The first chapter in brief (VERY brief) of the adventure saw the reveal of a Big Bad (still unaccounted for), the infiltration of the starting towns Royal family by monster cultists and revealed the overall theme of the game (The chained god has set his pawns in motion from his exile and seeks to unmake the world.. ooOOOooh).

I decided to take a break from DMing for several months to let someone else run their game, but that is winding up, so I'm planning on starting up chapter 2 soon.

The players know that the Big Bad had been entombed (believed dead) somewhere to the north in the distant past, and it's highly likely they will go seeking that out to get more information about what they're facing (as at the moment the Bads location is unknown, and their home town is no longer in immediate danger). So the town to the north, a relatively small mining and lumber town with natural fortifications, is what I am basing this section of the adventure around.

Below I have outlined three major Dangers:

Cultists in the Town
Impulse: Infitrate and manipulate town leadership, to obfuscate knowledge that leads to their leader’s stronghold, perform a ritual to mentally enslave the townfolk. (Greater Impulse – Free the chained god, unmake the world)
Grim Portents:
-          Historical documents are lost/missing.
-          Bloody spiral graffiti appears around town.
-           An influential citizen is found ritually murdered.
Impending Doom:
-          The cult gains sufficient sway to conceal (or distract from) it’s activities and is able to recruit/mid control the town’s population to work towards its greater goals.
DM actions:
-          Once friendly NPCs seem scared and stand offish around the PCs
-          A caravan accompanied by a group of religious adherents comes to town with many rare and unusual alchemical components, a special order by an important town figure.
-          People remark to the PCs that the well water has a strange sweet taste of late.
-          The PCs are accused of murder/theft of valuables/driven out of town or locked up.

Wildfolk Raiders
Impusle: To drive out the townsfolk and take the settlement for themselves.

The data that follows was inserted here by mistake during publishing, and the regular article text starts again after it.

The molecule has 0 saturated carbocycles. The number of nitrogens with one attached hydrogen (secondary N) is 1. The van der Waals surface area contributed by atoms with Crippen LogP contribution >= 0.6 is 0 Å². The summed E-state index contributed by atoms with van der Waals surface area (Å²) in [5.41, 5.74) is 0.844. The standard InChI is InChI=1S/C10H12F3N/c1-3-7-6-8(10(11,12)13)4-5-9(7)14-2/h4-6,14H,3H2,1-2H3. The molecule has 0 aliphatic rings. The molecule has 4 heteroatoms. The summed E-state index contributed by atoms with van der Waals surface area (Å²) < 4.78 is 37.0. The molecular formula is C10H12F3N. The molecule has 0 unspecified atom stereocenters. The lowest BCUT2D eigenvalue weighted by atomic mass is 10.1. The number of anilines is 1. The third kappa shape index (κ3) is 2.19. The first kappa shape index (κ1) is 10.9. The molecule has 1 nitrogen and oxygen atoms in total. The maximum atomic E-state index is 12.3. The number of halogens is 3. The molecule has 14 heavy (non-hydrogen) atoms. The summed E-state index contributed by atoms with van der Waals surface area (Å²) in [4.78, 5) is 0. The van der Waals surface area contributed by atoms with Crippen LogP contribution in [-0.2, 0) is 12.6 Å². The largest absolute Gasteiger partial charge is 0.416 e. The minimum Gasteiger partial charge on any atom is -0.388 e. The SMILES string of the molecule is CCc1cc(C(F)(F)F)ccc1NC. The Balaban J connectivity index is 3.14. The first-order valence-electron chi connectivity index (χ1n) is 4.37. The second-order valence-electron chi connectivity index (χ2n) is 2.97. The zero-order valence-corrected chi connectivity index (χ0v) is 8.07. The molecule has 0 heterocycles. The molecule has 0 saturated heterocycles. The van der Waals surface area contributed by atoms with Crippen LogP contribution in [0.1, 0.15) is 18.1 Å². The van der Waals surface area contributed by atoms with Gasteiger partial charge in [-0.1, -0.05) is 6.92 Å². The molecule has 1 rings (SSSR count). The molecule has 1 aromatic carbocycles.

Grim Portents:
-          Distant smoke and fires show where the wildfolk are burning the forest/farm/small villages outside distant from the town.
-          Survivors/refugees from outlying farms/mines arrive in town with stories of sudden attacks by wild tribes from the northern hill territory.
-          Savage outriders attack caravans that supply food to the town.
-          The town is besieged by an army of wildfolk.
Impending Doom:
-          The wildfolk break through the towns defences and kill anyone unable to fight/escape. Set up a staging point for attacks into other territories.
DM actions:
-          Wildfolk scouts ambush the PCs if they are exploring outside of the town.
-          The price of food and goods is suddenly inflated.
-          Town gates are shut and none are allowed to enter/leave.
-          A group of foolhardy miners fancy themselves a militia and ride out to take on the wildfolks.
-          A charismatic wildfolk leader seeks to negotiate: “leave the town, and save your own lives.”
-          A number of people desert the town as the horde gets nearer.
-          The Wildfolk have a new powerful secret weapon.

The Altered Forest
Impulse: To expand and devour all living things not already joined with itself
Grim Portents:
-          Frequently used roads suddenly appear overgrown.
-          Sections of the forest are devoid of animal life and freakishly quiet.
-          Lumberjacks and travellers begin to disappear.
-          Over night the tree line moves suddenly closer to the edge of town.
 Impending Doom:
-          The town is overgrown and all its inhabitants are subsumed into the Altered Forest. The forest continues to expand to its maximum range
DM actions:
-          A madman shouts warnings about the silent forest.
-          Travelling in the woods at night/evening, the trees, plants, shadows seem to move when not directly looked at.
-          Sawmill owner complains that many of his lumberjacks are skiving off work and leaving town.
-          PC’s discover a mass grave filled with bodies of people and animals, the trees seem to huddle around the grave...


There are some smaller distractions going on in the town as well (e.g.):
-  A pair of jilted women murder their two timing lover and try to cover it up as the actions of the cultists/wildfolk.
- There is ongoing animosity between the mostly dwarven miners and the mostly human lumberjacks with frequent brawls.

I also want to treat the Cultists in town danger as a mystery style adventure, compared to the other two dangers which will be more apparent (especially the Wildfolk, less so the Altered Forest).

Seeking feedback and ideas to flesh it all out.



Hmm, well if you've been following that thread you know I'm just an amatuer at this but I'll try to help.

One thing, I think you are being too specific with the Impulse, it's more of what they try to do in any given situation, generally speaking, what you have is more like Impending Doom.

For the wildfolk the Impulse might be
Impulse: Conquer and kill, expand the tribes influence.      

Just a random suggestion, you might want to give the Altered Forest (Neat idea by the way, I might steal it for my game if you're ok with that ) some sort of limited fire resistance, it would be easy to just burn it all down.